Sunday, September 02, 2007

Death Sentence, by Brian Garfield

(hb; 1975: sequel to Death Wish )

Review:

Less than a year after the tragic happenings of Death Wish, Paul Benjamin is still hunting criminals. His daughter, Carol, comatose at the finish of the first book, is now dead, as an indirect result of the attack that took her mother's life; Paul has moved to Chicago, hoping to shake off his grief, and to continue his mission: hunting and gunning down street scum.

Things have become complicated, however. No longer benumbed to life -- and a hostage to his rage -- Paul has fallen in love again, this time with a woman named Irene, who's clueless about his late-a.m. activities.

Not only that, but police are stepping up their efforts to catch him, as a copycat vigilante (whose actions have resulted in the deaths of innocent bystanders) is prowling the streets of Chicago, as well.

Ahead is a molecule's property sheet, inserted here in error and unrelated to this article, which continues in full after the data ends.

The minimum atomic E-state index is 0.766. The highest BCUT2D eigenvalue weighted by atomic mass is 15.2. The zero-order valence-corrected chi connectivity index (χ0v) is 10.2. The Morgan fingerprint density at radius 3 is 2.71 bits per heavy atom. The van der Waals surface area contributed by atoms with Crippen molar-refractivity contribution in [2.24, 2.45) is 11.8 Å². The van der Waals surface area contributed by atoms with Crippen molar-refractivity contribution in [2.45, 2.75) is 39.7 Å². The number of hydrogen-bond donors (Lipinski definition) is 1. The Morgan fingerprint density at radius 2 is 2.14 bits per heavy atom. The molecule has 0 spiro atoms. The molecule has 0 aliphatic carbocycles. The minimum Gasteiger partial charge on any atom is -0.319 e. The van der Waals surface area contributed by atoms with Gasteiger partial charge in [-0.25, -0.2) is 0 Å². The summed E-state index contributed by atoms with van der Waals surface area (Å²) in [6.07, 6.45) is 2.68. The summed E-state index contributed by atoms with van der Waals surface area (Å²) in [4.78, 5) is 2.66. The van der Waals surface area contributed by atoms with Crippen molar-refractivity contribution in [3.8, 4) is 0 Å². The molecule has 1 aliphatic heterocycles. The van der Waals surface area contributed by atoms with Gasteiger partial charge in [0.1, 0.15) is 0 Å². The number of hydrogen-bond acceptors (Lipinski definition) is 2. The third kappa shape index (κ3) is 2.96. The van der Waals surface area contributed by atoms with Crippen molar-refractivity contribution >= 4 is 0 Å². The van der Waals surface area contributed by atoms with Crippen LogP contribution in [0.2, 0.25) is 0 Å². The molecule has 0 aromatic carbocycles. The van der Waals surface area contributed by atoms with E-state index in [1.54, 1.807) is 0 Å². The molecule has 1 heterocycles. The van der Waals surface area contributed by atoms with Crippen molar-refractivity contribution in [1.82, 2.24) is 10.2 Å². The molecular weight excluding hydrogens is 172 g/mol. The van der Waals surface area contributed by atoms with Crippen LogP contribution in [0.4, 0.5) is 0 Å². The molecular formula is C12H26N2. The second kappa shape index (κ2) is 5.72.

Logical, ably-written as the first book, Death Sentence lacks the bite of its predecessor. Part of this may be due to the fact that while Paul is angry, he's begun to let joy -- in the form of Irene -- enter into his life. He's begun to intellectualize the vigilante/crime thing, as opposed to just reacting to it.

The ending packs a wallop, not unlike the first book. Worthwhile sequel.



The in-name-only film version of Death Sentence was released stateside on August 31, 2007.

Kevin Bacon played Nick Hume. Kelly Preston played Helen Hume. John Goodman played Bones Darley. Leigh Whannell played Spink.

James Wan directed the film, from a script by Ian Jeffers.

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